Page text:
The educational world is experiencing exciting yet tension-filled times. We all wish to strengthen and support creativity and creative teaching in schools. Yet recent debates about what “creativity” means, and how it should be implemented, raise the need for more specific approaches. Write a Science Opera (WASO) is one such approach. WASO is a transdisciplinary, inquiry-based approach to teaching at the intersection of art and science in schools. It is all about creative teaching and teaching for creativity.

Inquiry-Based Learning: A Guidebook to Writing a Science Opera provides teachers with the reasons for, and advantages of, introducing pupils of all ages to WASO. It provides step-by-step instructions for how to implement WASO in classrooms. WASO is challenging, but the rewards are powerful: In WASO, it is the pupils’ curiosity and creative imagination which develop their science and art curriculum.

Get ready for an exciting, creative journey …
Author: Ligia Pelosi
The Joy Principle is a fictionalised novel about teachers and teaching in neoliberal times. It addresses the themes of teacher agency within a context of critical and creative praxis. The story centres on Alex, a graduate teacher who decides to disrupt the mandated pedagogical practices of literacy education. As an agent of transformative change, Alex provides an examination of how children learn best and how teachers can re-author themselves in their work within the constraints of contemporary practice. The novel is accompanied by a commentary on arts-based, narrative fiction as research.
We live in a time of unprecedented media use, much of which can be accessed by devices that fit in our pockets. Young people, in particular, make use of media on a near-constant basis. How can this media use be better understood?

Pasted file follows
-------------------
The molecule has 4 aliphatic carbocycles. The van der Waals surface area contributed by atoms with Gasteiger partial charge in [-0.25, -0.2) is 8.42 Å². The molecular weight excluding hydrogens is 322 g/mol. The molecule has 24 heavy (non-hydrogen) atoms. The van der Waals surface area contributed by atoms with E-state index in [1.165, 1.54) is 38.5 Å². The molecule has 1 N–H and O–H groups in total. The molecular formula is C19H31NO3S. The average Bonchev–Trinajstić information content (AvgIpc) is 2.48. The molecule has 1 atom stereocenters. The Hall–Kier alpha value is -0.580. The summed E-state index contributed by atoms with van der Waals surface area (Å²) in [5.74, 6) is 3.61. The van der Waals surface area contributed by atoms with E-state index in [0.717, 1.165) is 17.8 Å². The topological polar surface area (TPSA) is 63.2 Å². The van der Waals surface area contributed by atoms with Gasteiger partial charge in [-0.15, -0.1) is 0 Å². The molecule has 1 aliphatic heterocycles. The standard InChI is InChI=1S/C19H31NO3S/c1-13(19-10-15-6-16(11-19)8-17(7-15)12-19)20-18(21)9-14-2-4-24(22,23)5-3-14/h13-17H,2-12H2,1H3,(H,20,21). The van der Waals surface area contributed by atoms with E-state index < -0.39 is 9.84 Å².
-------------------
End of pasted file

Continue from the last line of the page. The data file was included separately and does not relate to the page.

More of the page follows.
This text focuses on the scholarship and research of David Buckingham, a global leader in media literacy education and children’s and young people’s media cultures. It is not an exaggeration to state that studies and applications of media literacy education around the globe are indebted to the scholarship of Buckingham and that more nuanced understandings of how children and young people make sense of their media choices are due, in large part, to Buckingham’s work.

Key Scholarship in Media Literacy: David Buckingham focuses on the key contributions of Buckingham’s work over his prolific career, illuminating the advances he made in the field of media literacy education and understandings of young people’s media cultures. Through a close look at Buckingham’s theoretical advancements, contributions to the larger field of media literacy education, and the key strains of his research – how children and young people learn, what they already know about media and pop culture before they enter classrooms, end media content about and for youth – this text delineates Buckingham’s vast bibliography and will be an invaluable resource for anyone curious to know more about children, youth, and media literacy education.

Analysis of Buckingham’s work is drawn from his robust bibliography, exploration of scholarship he has critiqued, interpretation of contemporary social concerns through the lens of his research, and formal and informal conversations with him over the course of several years.